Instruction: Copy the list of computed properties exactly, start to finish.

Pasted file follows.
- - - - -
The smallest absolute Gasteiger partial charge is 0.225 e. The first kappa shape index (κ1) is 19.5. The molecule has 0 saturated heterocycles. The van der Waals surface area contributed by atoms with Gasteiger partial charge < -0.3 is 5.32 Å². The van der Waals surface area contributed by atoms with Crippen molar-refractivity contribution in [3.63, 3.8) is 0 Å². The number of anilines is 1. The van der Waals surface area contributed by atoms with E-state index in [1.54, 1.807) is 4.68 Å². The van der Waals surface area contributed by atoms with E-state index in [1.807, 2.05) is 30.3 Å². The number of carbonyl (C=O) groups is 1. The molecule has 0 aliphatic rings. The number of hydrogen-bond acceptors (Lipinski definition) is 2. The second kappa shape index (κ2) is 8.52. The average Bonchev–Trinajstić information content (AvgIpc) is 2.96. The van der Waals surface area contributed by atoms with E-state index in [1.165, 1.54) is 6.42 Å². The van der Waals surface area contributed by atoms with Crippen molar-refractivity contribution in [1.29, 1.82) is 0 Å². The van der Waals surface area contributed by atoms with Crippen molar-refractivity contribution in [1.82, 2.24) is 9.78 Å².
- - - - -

The smallest absolute Gasteiger partial charge is 0.225 e. The first kappa shape index (κ1) is 19.5. The molecule has 0 saturated heterocycles. The van der Waals surface area contributed by atoms with Gasteiger partial charge < -0.3 is 5.32 Å². The van der Waals surface area contributed by atoms with Crippen molar-refractivity contribution in [3.63, 3.8) is 0 Å². The number of anilines is 1. The van der Waals surface area contributed by atoms with E-state index in [1.54, 1.807) is 4.68 Å². The van der Waals surface area contributed by atoms with E-state index in [1.807, 2.05) is 30.3 Å². The number of carbonyl (C=O) groups is 1. The molecule has 0 aliphatic rings. The number of hydrogen-bond acceptors (Lipinski definition) is 2. The second kappa shape index (κ2) is 8.52. The average Bonchev–Trinajstić information content (AvgIpc) is 2.96. The van der Waals surface area contributed by atoms with E-state index in [1.165, 1.54) is 6.42 Å². The van der Waals surface area contributed by atoms with Crippen molar-refractivity contribution in [1.29, 1.82) is 0 Å². The van der Waals surface area contributed by atoms with Crippen molar-refractivity contribution in [1.82, 2.24) is 9.78 Å².